Top of the hops

Having grown up in a tradition of livestock farming, Nelson farmer Will Prouting opted for a recent change of direction, choosing to take a punt on hops growing

As Will Prouting’s crop rapidly approaches harvest time, his rapidly expanding infrastructure is set to crank into action, hopefully increasing productivity and efficiency. Despite the fact his focus is firmly on managing hops these days, Richmond-based Will Prouting has livestock farming in his blood. 


Will was born on a High Country station. His dad, Frank, ran merino, deer, and cattle on Mesopotamia Station, at the headwaters of the Rangitata Gorge, during the 1970s.

Frank, who was also a bush pilot during the era that shaped aircraft usage in the High Country environment, flew a Cessna 180. He still lives nearby and helps Will out where he can.

Will’s father Frank lives nearby and is always available to lend a hand

For Will’s part, after some time spent on the land, he went off and became a mechanic. He stayed on the tools for a decade before deciding to return to farming, but with a horticultural focus.

Hop grower Will Prouting

Over the last four years, he has transformed an ex-cattle stud farm near Wakefield into a thriving hop growing business.

Centre of success

Will’s move into hop growing came after a decade spent as a mechanic

With the hop industry so dominant in this part of the country, my first question is an obvious one: what makes the rolling hills and valleys south of Nelson basically the only region in New Zealand to play host to hops?

“It’s a pretty specific combination of latitude, a lack of big winds, and plenty of water that enables hops to successfully grow here,” says Will. “Of course, having such a strong beer industry boasting plenty of history right on our doorstep also makes this region the only game in town.”

There are 25 hop varietals grown in NZ

Will says the industry is very supportive, with the New Zealand Hops Ltd cooperative ensuring that around 80% of annual yield heads for overseas export and the other 20% remains in New Zealand for local supply.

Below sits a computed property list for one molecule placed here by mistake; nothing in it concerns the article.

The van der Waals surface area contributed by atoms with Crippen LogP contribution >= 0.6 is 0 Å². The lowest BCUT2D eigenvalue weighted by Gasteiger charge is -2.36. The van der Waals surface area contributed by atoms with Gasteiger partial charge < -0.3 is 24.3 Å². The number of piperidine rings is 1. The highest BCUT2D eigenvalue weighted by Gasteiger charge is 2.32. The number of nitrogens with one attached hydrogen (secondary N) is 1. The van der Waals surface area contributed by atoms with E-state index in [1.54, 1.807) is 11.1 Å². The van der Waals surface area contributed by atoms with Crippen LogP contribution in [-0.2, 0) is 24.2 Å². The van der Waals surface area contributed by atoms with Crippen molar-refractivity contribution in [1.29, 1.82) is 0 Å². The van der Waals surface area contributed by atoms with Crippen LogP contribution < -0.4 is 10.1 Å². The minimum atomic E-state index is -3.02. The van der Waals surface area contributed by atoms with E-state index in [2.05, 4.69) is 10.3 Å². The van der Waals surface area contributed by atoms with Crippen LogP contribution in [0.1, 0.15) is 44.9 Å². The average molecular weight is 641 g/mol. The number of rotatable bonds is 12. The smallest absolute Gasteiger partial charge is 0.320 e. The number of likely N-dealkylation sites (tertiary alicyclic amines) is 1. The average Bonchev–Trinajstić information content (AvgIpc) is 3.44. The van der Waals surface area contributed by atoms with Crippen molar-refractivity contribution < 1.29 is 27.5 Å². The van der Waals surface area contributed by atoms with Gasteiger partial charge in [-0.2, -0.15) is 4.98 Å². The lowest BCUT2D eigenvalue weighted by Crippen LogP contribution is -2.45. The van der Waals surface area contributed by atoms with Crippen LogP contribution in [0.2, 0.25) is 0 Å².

“Even with the big brewers in play, along with the recent surge in smaller independent beermakers, 20% is plenty to keep everyone happy,” says Will.

There are 25 hop varietals grown in New Zealand. Will currently grows four, although will look to have planted nine by the end of 2020. Of the hops Will already harvests, varietals such as Motueka Rakau and Nelson Sauvin offer strong returns per hectare.

Flying V

Vines are deliberately strung and grown in a ‘v’ to ensure maximum sunlight hits every part of the canopy

The farm currently covers 31 hectares, although, Will plans to establish a further 10 hectares of vines early this year, taking his total vine-growing area up to 20 hectares. Will recently had a new Alpine Buildings processing shed built on the property, the construction of which was covered in Farm Trader issue 277.

Hop planting commences in September, with an intense, short harvest window of between five and seven days occurring in February, depending upon the specific varietal. The harvesting and drying process all has to happen at once, so it’s ‘all hands on deck’ for this period.